Saladinby Anne-Marie Eddé
Working simultaneously on two levels, Saladin represents the best kind of biography—a portrait of a man who is said to have made an age, and the most complete account we have to date of an age that made the man. Unlike biographies that focus on Saladin’s military exploits, especially the recapturing of Jerusalem from European Crusaders in 1187,/i>
Working simultaneously on two levels, Saladin represents the best kind of biography—a portrait of a man who is said to have made an age, and the most complete account we have to date of an age that made the man. Unlike biographies that focus on Saladin’s military exploits, especially the recapturing of Jerusalem from European Crusaders in 1187, Eddé’s narrative draws on an incredible array of contemporary sources to develop the fullest picture possible of a ruler shaped profoundly by the complex Arabian political environment in which he rose to prominence. The result is a unique view of the Crusades from an Arab perspective.
Saladin became a legend in his own time, venerated by friend and foe alike as a paragon of justice, chivalry, and generosity. Arab politicians ever since have sought to claim his mantle as a justification for their own exercise of power. But Saladin's world-historical status as the ideal Muslim ruler owes its longevity to a tacit agreement among contemporaries and later chroniclers about the set of virtues Saladin possessed—virtues that can now be tested against a rich tapestry of historical research. This tension between the mythical image of Saladin, layered over centuries and deployed in service of specific moral and political objectives, and the verifiable facts of his life available to a judicious modern historian is what sustains Anne-Marie Eddé's erudite biography, published to acclaim in France in 2008 and offered here in smooth, readable English translation.
An impressive biography of Saladin … supported by a multiplicity of sources, known or previously unknown: chronicles, travel narratives, letters, poems, administrative treatises. . . . Although [Eddé] is intent on placing that extraordinary figure within his context, on understanding his conception of power and how he founded his dynasty, she endeavors above all to analyze the discourses of which he has been the object from the Middle Ages to the present, discourses serving to fashion his myth. The result of that exacting and rigorous undertaking is at once accessible to the non-specialist and compelling, allowing us to rediscover a Saladin richer and more complex than his Western or Eastern legend.
How, asks medieval historian Anne-Marie Eddé, did a "relentless jihad fighter" ultimately come to be identified as a "valiant, generous, and magnanimous" figure among his former foes? Her comprehensive biography, Saladin, examines the birth and elaboration of a legend that casts a shadow even into the present day. In it, she highlights the conflict that can arise when our quest for historical truth runs up against the carefully constructed image that people of the past wanted us to see...The Saladin of legend is a palimpsest on which the agendas and concerns of whoever invoked him were inscribed. Eddé untangles the concrete facts from the endless revisions and reinterpretations that turned Saladin into a larger-than-life icon over the ages.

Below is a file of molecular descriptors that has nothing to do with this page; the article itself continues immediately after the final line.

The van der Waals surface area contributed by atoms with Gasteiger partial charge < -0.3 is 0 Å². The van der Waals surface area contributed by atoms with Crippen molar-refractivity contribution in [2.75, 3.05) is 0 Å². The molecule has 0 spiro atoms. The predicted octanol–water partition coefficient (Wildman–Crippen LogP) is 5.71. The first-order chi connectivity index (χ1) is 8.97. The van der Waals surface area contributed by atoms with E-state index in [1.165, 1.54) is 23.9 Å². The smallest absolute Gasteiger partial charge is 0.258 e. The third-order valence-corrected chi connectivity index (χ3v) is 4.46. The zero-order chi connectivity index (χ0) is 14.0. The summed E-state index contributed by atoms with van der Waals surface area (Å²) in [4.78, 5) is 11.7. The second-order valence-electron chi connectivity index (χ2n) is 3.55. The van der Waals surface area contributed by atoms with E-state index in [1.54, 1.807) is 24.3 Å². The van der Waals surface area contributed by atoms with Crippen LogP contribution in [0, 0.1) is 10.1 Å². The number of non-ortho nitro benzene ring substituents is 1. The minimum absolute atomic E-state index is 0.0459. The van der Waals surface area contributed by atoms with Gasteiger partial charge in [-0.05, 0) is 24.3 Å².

Michael Patrick Brady
This fastidious and superbly well researched book is, in some ways, the biography of an idea. We don't know all that much about the historical Saladin, and next to nothing about him personallynot even what he looked like...Edde's account of Saladin's life...is always lucid and sensible, and instills complete confidence in the reader...Above all, this book is valuable for giving us a sense of what the Crusades looked like from the other side.
Profound and impressive...As an analysis of the "discourse" surrounding Saladin, Eddé's account can hardly be bettered...Eddé convincingly shows the heterogeneous nature of 12th-century Near Eastern society, in which a multifaith indigenous population was controlled by competing forces from outside: Turks, Kurds, Greeks, Armenians and western Europeans. Any notion of a Manichaean clash of civilizations is unsustainable here. This is as important for Near Eastern sensibilities as it is for Western perceptions. Eddé's richly textured account not only offers the prospect of non-polemical research but suggests perhaps the beginnings of an Arab Spring in historical scholarship, a fresh intellectual openness that, if sustained, cannot but color the burgeoning political diversity in the region it studies.
Originally published in France in 2008, this splendid [book] will now have a wider international readership thanks to this fluent translation by Jane Marie Todd...[Saladin is] so filled with lively anecdote and a thoughtful, balanced analysis of the points at issue, as to be eminently readable for a wide audience...The book is a powerful reminder...of the full range of Saladin's concerns across the Middle East. At times we are so drawn towards his epic struggle with the Christians that we lose sight of the Sultan's need to engage in near-constant negotiation, bluff, warfare and propaganda with his co-religionists, processes that absorbed the majority of his time and energy. These matters are superbly well drawn out, but Eddé offers much more. There exists a wealth of evidence in the form of poetry, in medical, financial and military treatises, in religious and judicial material, and in architectural studies, that she has utilized to illuminate the more day-to-day aspects of his rule and the environment in which he operated...Anne-Marie Eddé has drawn a charismatic figure in a richly colored environment, to produce a refreshing, enjoyable and valuable book.